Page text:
||HEM'I, in composition, from Gr. which signifies half, like demi and semi.
||HEM'ICRANY, n. [Gr. half and the skull.] A pain that affects only one side of the head.
||HEM'ICYCLE, n. [Gr.] A half circle; more generally called a semicircle.
||HEMID'ITONE, n. In Greek music, the lesser third.
||HEM'INA, n. [L.] In Roman antiquity, a measure containing half a sextary, and according to ...
||HEM'IPLEGY, n. [Gr. half, and a stroke, to strike.] A palsy that affects one half of the body; a ...
||HEMIP'TERA, n. [Gr. half, and a wing.] The hemipters form an order of insects with the upper wings ...
||HEMIP'TERAL, a. Having the upper wings half crustaceous and half membranaceous.
||HEM'ISPHERE, n. [Gr.] A half sphere; one half of a sphere or globe, when divided by a plane ...
||HEMISPHER'IC'ICAL, a. Containing half a sphere or globe; as a hemispheric figure or form; a ...
||HEM'ISTICH, n. [Gr.] Half a poetic verse, or a verse not completed.
||HEMIS'TICHAL, a. Pertaining to a hemistich; denoting a division of the verse.
||HEM'ITONE, n. [Gr.] A half tone in music; now called a semitone.
||HEM'ITROPE, a. [Gr. half, and to turn.] Half-turned; a hemitrope crystal is one in which one ...
||HEM'LOCK, n.1. A plant of the genus Conium, whose leaves and root are poisonous. Also, the Cicuta ...
||HEMOP'TOE, a. [Gr. blood, and a spitting.] A spitting of blood.
||HEM'ORRHAGIC, a. Pertaining to a flux of blood; consisting in hemorrhage.
||HEMORRHAGY, n. [Gr. blood, and to burst.] A flux of blood, proceeding from the rupture of a ...
||HEMORRHOID'AL, a. Pertaining to the hemorrhoids; as the hemorrhoidal vessels.1. Consisting in a ...
||HEM'ORRHOIDS, n. [Gr. blood, and a flowing.] A discharge of blood from the vessels of the anus; ...
||HEMP-AG'RIMONY, n. A plant, a species of Eupatorium.
||HEMP, n. [L. cannabis.]1. A fibrous plant constituting the genus Cannabis, whose skin or bark is ...
||HEMP'EN, a. hemp'n. Made of hemp; as a hempen cord.
||HEMP'Y, a. Like hemp. [Unusual.]
||HEN, n. The female of any kind of fowl; but it is particularly applied to the female of the ...
||HEN'BANE, n. [hen and bane.] A plant, the Hyoscyamus, of several species. The roots, leaves and ...
||HEN'BIT, n. A plant, the ivy-leaved speedwell.
||HENCE, adv. hens.1. From this place. Arise, let us go hence. John 14. I will send thee far hence ...
||HENCEFORTH, adv. hens'forth. From this time forward. I never from thy side henceforth will stray.
||HENCEFORWARD, adv. hensfor'ward. From this time forward; henceforth.
||HENCH'BOY, n. A page; a servant.
||HENDEC'AGON, n. [Gr. eleven, and an angle.] In geometry, a figure of eleven sides, and as many ...
||HENDECASYL'LABLE, n. [Gr.] A metrical line of eleven syllables.
||HENDI'ADIS, n. [Gr.] A figure, when two nouns are used instead of a noun and an adjective.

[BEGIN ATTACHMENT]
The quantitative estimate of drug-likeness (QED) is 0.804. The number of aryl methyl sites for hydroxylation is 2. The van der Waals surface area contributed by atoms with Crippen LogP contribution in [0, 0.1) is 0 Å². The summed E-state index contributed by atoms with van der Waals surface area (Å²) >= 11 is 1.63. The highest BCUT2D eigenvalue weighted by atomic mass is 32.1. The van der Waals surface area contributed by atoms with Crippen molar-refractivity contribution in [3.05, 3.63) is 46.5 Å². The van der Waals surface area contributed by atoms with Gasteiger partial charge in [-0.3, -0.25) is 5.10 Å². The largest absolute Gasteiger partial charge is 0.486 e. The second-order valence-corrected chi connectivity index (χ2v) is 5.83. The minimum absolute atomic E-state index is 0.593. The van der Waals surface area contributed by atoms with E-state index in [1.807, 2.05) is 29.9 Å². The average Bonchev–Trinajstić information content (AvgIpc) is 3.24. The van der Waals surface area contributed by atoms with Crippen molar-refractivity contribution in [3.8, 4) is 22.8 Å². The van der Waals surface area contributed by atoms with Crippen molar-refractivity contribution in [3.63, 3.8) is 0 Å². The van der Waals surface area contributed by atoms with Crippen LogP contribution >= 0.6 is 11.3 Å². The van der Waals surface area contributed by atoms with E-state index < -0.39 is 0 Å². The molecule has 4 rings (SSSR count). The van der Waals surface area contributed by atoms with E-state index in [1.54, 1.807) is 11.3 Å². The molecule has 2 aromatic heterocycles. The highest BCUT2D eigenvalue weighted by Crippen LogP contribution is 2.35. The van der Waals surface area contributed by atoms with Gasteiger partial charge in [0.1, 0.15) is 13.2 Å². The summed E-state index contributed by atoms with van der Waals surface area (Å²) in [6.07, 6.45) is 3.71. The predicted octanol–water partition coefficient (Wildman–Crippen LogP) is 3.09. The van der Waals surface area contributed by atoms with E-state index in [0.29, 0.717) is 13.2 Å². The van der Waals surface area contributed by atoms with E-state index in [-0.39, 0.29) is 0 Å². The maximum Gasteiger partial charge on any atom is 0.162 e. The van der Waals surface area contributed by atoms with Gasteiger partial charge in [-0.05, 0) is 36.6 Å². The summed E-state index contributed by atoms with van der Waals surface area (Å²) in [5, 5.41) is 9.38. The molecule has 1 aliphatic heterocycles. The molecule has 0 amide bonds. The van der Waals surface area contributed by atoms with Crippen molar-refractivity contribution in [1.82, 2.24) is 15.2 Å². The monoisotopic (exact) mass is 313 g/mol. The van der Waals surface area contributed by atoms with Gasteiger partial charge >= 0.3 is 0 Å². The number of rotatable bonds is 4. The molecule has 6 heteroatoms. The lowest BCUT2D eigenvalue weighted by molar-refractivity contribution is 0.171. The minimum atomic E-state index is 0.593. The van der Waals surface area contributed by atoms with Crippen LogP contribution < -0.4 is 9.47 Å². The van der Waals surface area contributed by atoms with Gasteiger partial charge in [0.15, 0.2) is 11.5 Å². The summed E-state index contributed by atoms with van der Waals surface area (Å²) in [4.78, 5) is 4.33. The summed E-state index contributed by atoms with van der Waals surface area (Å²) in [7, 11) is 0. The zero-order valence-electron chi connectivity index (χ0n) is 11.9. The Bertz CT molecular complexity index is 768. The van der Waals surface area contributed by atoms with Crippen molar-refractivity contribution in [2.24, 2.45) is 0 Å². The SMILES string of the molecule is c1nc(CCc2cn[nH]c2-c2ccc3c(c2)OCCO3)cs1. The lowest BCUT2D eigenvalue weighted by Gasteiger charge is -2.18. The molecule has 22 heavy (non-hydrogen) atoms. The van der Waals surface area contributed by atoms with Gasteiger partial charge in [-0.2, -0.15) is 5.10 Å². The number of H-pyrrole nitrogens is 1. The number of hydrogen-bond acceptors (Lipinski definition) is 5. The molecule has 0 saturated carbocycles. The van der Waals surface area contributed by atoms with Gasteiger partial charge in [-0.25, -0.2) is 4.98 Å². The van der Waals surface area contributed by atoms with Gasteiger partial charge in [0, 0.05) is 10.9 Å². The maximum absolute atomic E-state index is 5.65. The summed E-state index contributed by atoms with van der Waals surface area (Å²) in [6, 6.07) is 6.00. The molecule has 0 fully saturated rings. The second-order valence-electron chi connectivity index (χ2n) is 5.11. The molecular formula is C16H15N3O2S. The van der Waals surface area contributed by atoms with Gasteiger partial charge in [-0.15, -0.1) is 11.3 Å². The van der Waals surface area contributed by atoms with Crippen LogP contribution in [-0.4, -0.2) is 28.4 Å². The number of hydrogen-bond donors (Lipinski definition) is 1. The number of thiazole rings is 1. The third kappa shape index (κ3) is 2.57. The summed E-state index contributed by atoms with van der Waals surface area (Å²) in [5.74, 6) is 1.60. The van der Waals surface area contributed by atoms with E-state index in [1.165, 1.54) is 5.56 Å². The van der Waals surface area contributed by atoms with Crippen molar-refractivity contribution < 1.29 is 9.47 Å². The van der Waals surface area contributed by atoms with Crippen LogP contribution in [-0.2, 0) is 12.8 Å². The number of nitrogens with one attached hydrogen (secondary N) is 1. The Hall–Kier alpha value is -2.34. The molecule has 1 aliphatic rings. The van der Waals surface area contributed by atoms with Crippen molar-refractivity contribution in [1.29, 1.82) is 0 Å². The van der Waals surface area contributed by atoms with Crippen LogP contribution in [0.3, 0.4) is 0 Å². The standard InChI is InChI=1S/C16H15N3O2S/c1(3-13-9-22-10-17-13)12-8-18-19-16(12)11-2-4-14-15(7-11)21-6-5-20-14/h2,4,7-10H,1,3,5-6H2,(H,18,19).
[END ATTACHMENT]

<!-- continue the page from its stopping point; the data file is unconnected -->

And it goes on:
||HEN'HOUSE, n. A house or shelter for fowls.
||HEN'PECKED, a. Governed by the wife.
||HEN'ROOST, n. A place where poultry rest at night.
||HENS'FEET, n. A plant, hedge-fumitory.
||HENT, v.t. To seize; to lay hold on.1. To crowd; to press on.
||HEP'-TREE, n. The wild dog-rose, a species of Rosa.
||HE'PAR, n. [L. hepar,the liver.] A combination of sulphur with an alkali was formerly called by ...
||HEPAT'ICAL, a. [L. hepaticus; Gr. the liver.] Pertaining to the liver; as hepatic gall; hepatic ...
||HEP'ATITE, n. A gem or mineral that takes its name from the liver. Plin. L. 37.11.Hepatite is a ...
||HEP'ATIZE, v.t. To impregnate with sulphurated hydrogen gas.
||HEP'ATIZED, pp. Impregnated or combined with sulphurated hydrogen gas. On the right of the river ...
||HEPATOS'COPY, n. [Gr. the liver, and to view.] The art or practice of divination by inspecting the ...
||HEPS, n. The berries of the hep-tree, or wild dog-rose.
||HEPTACAP'SULAR, a. [Gr. seven, and L. capsula, a cell.]Having seven cells or cavities for seeds; a ...
||HEP'TACHORD, n. [Gr. seven, and chord.] A system of seven sounds. In ancient poetry, verses sung ...
||HEP'TAGON, n. [Gr. seven, and an angle.]In geometry, a figure consisting of seven sides and as ...
||HEPTAG'ONAL, a. Having seven angles or sides. Heptagonal numbers, in arithmetic, a sort of ...
||HEP'TAGYN, n. [Gr. seven, and a female.] In botany, a plant that has seven pistils.
||HEPTAGYN'IAN, a. Having seven pistils.
||HEPTAHEXAHE'DRAL, a. [Gr. seven, and hexahedral.] Presenting seven ranges of faces one above ...
||HEPTAM'EREDE, n. [Gr. seven, and part.]That which divides into seven parts.
||HEPTAND'ER, n. [Gr. seven, and a male.] In botany, a plant having seven stamens.
||HEPTAN'DRIAN, a. Having seven stamens.
||HEPTAN'GULAR, a. [Gr. seven, and angular.] Having seven angles.
||HEPTAPH'YLLOUS, a. [Gr. seven, and a leaf.] Having seven leaves.
||HEPTAR'CHIC, a. Denoting a sevenfold government.
||HEP'TARCHIST, n. A ruler of one division of a heptarchy.
||HEP'TARCHY, n. [Gr. seven and rule.] A government by seven persons, or the country governed by ...
||HEP'TATEUCH, n. [Gr. seven, and book.] The first seven books of the Old Testament. [Little used.]
||HER, pronounced hur, an adjective, or pronominal adjective of the third person. [L. suus.]1. ...
||HER'ALD, n. 1. An officer whose business was to denounce or proclaim war,to challenge to battle, ...
||HER'ALDIC, a. Pertaining to heralds or heraldry; as heraldic delineations.
||HER'ALDRY, n. The art or office of a herald. Heraldry is the art, practice or science of ...
||HER'ALDSHIP, n. The office of a herald.
||HERB-CHRISTOPHER, n. A plant, of the genus Actaea.
||HERB-ROBERT, n. A plant, a species of Geranium.
||HERB, n. erb. [L. herba.]1. A plant or vegetable with a soft or succulent stalk or stem, which ...
||HERBA'CEOUS, a. [L. herbaceus.] Pertaining to herbs. Herbaceous plants are such as perish annually ...
||HERB'AGE, n. Herbs collectively; grass; pasture; green food for beasts.The influence of true ...